High committees and low incomes
Presidential directives for faster implementation of government appointments and intellectual introspection featured in the Egyptian press this week, writes Aziza Sami
News of an economic rapprochement between Egypt and the Sudan dominated the dailies on 21 July. This, though considered politically important coming in the wake of the recent mediation undertaken by Egypt between the Sudanese government and John Garang's movement in the south of the country, was nevertheless dealt with in a tongue-in-cheek fashion by the national daily Al- Akhbar's Editor-in-Chief Galal Dowidar. Writing that "meetings are not an objective: what matters is the outcome", Dowidar referred to the recent visit undertaken to Khartoum by Egyptian Prime Minister Atef Ebeid, during which the Higher Joint Egyptian-Sudanese Committee convened.
"If Egyptian and Sudanese officials have, under the umbrella of the Joint Committee, signed 15 agreements and memoranda of understanding, what is more important is that the lower authorities in each country work to implement what was agreed upon with sincere intentions and a desire for positive work," he wrote.
Such an admonishment may be justified, given, as Dowidar himself pointed out, the plethora of "high committees" that have been established between Egypt and almost every other Arab country, and which appear to have born little fruit to date. The question of cooperation with Sudan is all the more pertinent, not only because of historic ties between the two countries, but also because of the previous, and much-publicised, "economic integration" initiative, which has failed to take off despite having been announced by the two countries in the 1970s.
On a lighter note, the opposition daily Al-Wafd, issued by the Wafd Party, reported on 21 July that Egyptian customs authorities had "confiscated 300 cartons of mangos, given by the Sudanese government as a present to Prime Minister Atef Ebeid". Al-Wafd reported that a similar cargo of mangos had been confiscated from Minister of Public Enterprise Mukhtar Khattab, who had been given them as a gift during a recent visit to Khartoum.
The dailies on 21 July reported news of yet another generation of future graduates enrolling in the universities. The scores required for entry to the "prime" faculties of medicine, pharmacology and engineering were, as reported by the national daily Al-Ahram, 96.9 per cent, 95.6 per cent and 91.9 per cent, respectively. In the wake of frustrations expressed by thousands of older and once-hopeful university graduates at the government's repeated promises that it would provide them jobs, Al-Akhbar, reported on 21 July "the beginning of procedures to appoint 150,000 graduates to government service".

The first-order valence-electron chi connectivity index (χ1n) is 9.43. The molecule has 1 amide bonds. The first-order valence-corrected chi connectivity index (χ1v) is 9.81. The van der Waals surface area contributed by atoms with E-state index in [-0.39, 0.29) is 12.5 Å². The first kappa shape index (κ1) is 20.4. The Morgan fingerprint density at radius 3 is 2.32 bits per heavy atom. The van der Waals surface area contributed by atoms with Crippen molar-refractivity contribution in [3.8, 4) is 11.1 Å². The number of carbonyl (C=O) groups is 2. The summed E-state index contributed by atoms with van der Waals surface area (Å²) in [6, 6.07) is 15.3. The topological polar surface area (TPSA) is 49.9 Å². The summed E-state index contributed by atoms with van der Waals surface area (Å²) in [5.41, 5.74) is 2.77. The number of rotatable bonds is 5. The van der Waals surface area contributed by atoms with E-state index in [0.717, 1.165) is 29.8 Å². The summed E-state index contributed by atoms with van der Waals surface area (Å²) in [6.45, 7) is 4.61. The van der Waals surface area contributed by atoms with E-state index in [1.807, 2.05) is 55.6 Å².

The paramount importance given by the government to job creation was again reflected in the dailies on 22 July, with Al- Akhbar reporting that President Mubarak had, in a meeting with the entire cabinet, instructed that "priority must be given to providing new job opportunities for young people". Al-Ahram reported meanwhile that "the president had placed priority on providing job opportunities through programmes announced by the government and [had stressed] the importance of transparency in announcing job vacancies on the provincial levels and in the media."
Spiralling prices and inflationary pressures continued to make the headlines this week.
Al-Akhbar on 22 July reported a four piastre increase in the exchange rate of the pound to the US dollar, saying that the dollar was now to be sold in banks at LE6.14 and bought at LE6.11. The paper quoted financial sources as asserting that "moving" the price of the dollar had "motivated people to offer for sale the currency they hold".
Al-Akhbar meanwhile also reported the head of the customs authority Mahfouz El-Ergawy as saying that the new customs law, whose first draft has just been prepared, was aimed at complying with "new economic developments and the adoption of a free economy". El-Ergawy's statements indicated that work will be done to speed up cargo delivery in ports, and "train the human elements" that will undertake customs assessments deemed by international agencies and investors to be too high.